With his good looks, Liev Schreiber (TV's Ray Donovan) seems born to play an astronaut. In Magnet Releasing's The Last Days on Mars, he finally gets the chance. As chief systems officer Vincent Campbell, he's part of Aurora's six-month mission on the red planet with only 19 hours left to go before heading home. What could go wrong?
According to The Slumber Party Massacre, young women love to have group sleepovers so fun that the girls don't have the good sense to leave the house when their party is crashed by the arrival of a drill-wielding serial killer.
We vilify people for bad behavior in real life, yet celebrate it in our entertainment, particularly on the small screen. When the results are as strong as the current crop, all new (or new-ish) to DVD and/or Blu-ray, why question the disconnect?
Prior to his Spider-Man trilogy, director Sam Raimi cut his superhero-movie teeth on 1990's Darkman, a character of his own creation. Although it's clearly not the most polished of his works, the summer sleeper plays even better as the years tick by. Look no further than Shout! Factory's colorful re-release on Blu-ray.
Someday, celebrity cyclist Lance Armstrong may regret hiring Oscar-winning director Alex Gibney to document his 2009 "comeback," but I doubt it. As The Armstrong Lie demonstrates time and again for two mostly gripping hours, the athlete is still unable to tell the whole truth and nothing but.
I've literally waited 30 years to catch "Comin' at Ya!," a 3-D spaghetti
Western whose R rating in 1981 made it impossible for the 10-year-old
me to see in theaters. I'm kind of glad I didn't see it then or on home
video, because seeing it at the Alamo in a brand-new, digitally restored
cut has to be the best way.
With a minimum of dialogue — some 70 lines, according to actor/producer
Tony Anthony — the action/adventure plays out a simple, standard revenge
story of a guy (Anthony, "Treasure of the Four Crowns") searching for
his kidnapped wife (Victoria Abril, "Tie Me Up! Tie Me Down!") amid the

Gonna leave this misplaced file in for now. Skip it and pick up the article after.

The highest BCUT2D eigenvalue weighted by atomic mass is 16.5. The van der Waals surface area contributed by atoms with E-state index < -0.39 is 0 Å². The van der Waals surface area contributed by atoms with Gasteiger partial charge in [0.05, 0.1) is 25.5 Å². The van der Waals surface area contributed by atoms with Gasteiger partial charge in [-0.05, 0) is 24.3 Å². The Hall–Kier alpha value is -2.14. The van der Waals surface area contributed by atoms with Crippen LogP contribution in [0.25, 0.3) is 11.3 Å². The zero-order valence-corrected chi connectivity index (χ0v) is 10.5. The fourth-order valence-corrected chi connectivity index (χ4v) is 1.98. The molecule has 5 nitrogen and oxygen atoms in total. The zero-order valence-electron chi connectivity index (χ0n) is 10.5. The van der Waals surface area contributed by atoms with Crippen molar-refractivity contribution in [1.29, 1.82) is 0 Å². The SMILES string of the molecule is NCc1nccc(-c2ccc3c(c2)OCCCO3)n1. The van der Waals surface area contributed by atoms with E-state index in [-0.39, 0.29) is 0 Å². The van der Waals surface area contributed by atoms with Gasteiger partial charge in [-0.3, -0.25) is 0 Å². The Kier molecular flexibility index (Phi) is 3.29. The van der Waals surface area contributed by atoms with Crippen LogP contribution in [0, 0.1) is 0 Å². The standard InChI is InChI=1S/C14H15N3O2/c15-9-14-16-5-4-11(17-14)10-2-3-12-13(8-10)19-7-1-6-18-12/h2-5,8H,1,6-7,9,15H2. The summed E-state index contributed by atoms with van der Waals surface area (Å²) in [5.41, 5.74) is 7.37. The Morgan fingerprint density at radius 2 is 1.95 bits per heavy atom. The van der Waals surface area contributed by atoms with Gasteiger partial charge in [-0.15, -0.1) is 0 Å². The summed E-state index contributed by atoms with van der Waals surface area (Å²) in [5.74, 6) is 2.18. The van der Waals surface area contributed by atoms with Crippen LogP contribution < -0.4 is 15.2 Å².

Old West. None of that matters compared to the best use of 3-D in cinema
history, because every shot was designed
specifically to break that fourth wall. So many things go right into the
audience's collective face: bats, snakes, guns, flaming arrows, even a
It would've made for one of the most memorable theatrical experiences of
my life, if not for the bonehead who sat directly next to me. Before a
frame even had flickered, he was extremely demanding to the waitress who
hadn't yet had a chance to screw up. He then plopped back into the seat
and stuck his elbow well into my side and left it there. He also burped
openly, exhaled it, and not just once, but all through the next two
hours. He slurped up two large Cokes before the opening credits were
finished, licked the plastic container of his salad dressing clean,
chewed pizza as if it were his last meal, laughed so loud it sounded
forced, and generally acted as if he were alone in his living room.
Sadly, this behavior was not limited to this screening. All of the films
I caught were rife with people like this, just not all wrapped into one
miserable person. You'd think a film festival would attract people
respectful, if not wholly reverent, of the filmgoing experience, but no.
I guess these socially awkward ones don't get out much. As my friend
who's attended many FFs since its inception said, "I'm completely over
the whole audience. They've turned me off the whole thing. Way different
than it was in the early days."
But again, "Comin' at Ya!": A re-release of the film is coming soon,
starting in Texas, so hopefully Oklahoma City will be on its to-wow
list. If so, you gotta go freak out your retinas. —Rod